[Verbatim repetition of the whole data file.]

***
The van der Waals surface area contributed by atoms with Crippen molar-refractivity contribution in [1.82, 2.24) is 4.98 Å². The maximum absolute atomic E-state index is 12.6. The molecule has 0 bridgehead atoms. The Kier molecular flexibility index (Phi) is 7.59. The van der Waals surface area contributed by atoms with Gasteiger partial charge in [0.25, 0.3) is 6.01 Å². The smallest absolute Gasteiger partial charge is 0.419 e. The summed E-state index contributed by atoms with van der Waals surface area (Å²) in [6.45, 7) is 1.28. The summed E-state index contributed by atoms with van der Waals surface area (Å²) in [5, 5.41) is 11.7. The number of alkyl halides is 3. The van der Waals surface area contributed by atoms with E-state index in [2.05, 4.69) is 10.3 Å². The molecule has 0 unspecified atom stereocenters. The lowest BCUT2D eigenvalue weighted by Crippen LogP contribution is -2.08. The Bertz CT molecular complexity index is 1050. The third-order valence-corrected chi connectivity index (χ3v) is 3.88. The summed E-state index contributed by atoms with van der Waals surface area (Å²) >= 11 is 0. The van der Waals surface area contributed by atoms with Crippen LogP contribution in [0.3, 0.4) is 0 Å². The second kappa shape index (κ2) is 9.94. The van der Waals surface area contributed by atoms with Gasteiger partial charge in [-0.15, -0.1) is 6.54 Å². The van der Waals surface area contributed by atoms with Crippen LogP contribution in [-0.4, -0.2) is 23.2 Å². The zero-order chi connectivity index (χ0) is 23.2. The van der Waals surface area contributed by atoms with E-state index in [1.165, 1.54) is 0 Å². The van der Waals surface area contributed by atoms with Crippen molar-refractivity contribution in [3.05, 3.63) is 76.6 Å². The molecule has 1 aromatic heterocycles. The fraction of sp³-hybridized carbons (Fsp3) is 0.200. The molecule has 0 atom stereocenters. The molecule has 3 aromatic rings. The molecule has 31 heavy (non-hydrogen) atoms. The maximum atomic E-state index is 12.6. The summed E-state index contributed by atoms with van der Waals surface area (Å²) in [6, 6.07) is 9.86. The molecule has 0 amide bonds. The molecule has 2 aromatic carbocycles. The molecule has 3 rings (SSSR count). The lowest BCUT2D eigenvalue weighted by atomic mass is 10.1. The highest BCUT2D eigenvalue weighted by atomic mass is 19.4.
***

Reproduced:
The van der Waals surface area contributed by atoms with Crippen molar-refractivity contribution in [1.82, 2.24) is 4.98 Å². The maximum absolute atomic E-state index is 12.6. The molecule has 0 bridgehead atoms. The Kier molecular flexibility index (Phi) is 7.59. The van der Waals surface area contributed by atoms with Gasteiger partial charge in [0.25, 0.3) is 6.01 Å². The smallest absolute Gasteiger partial charge is 0.419 e. The summed E-state index contributed by atoms with van der Waals surface area (Å²) in [6.45, 7) is 1.28. The summed E-state index contributed by atoms with van der Waals surface area (Å²) in [5, 5.41) is 11.7. The number of alkyl halides is 3. The van der Waals surface area contributed by atoms with E-state index in [2.05, 4.69) is 10.3 Å². The molecule has 0 unspecified atom stereocenters. The lowest BCUT2D eigenvalue weighted by Crippen LogP contribution is -2.08. The Bertz CT molecular complexity index is 1050. The third-order valence-corrected chi connectivity index (χ3v) is 3.88. The summed E-state index contributed by atoms with van der Waals surface area (Å²) >= 11 is 0. The van der Waals surface area contributed by atoms with Crippen LogP contribution in [0.3, 0.4) is 0 Å². The second kappa shape index (κ2) is 9.94. The van der Waals surface area contributed by atoms with Gasteiger partial charge in [-0.15, -0.1) is 6.54 Å². The van der Waals surface area contributed by atoms with Crippen LogP contribution in [-0.4, -0.2) is 23.2 Å². The zero-order chi connectivity index (χ0) is 23.2. The van der Waals surface area contributed by atoms with E-state index in [1.165, 1.54) is 0 Å². The van der Waals surface area contributed by atoms with Crippen molar-refractivity contribution in [3.05, 3.63) is 76.6 Å². The molecule has 1 aromatic heterocycles. The fraction of sp³-hybridized carbons (Fsp3) is 0.200. The molecule has 0 atom stereocenters. The molecule has 3 aromatic rings. The molecule has 31 heavy (non-hydrogen) atoms. The maximum atomic E-state index is 12.6. The summed E-state index contributed by atoms with van der Waals surface area (Å²) in [6, 6.07) is 9.86. The molecule has 0 amide bonds. The molecule has 2 aromatic carbocycles. The molecule has 3 rings (SSSR count). The lowest BCUT2D eigenvalue weighted by atomic mass is 10.1. The highest BCUT2D eigenvalue weighted by atomic mass is 19.4.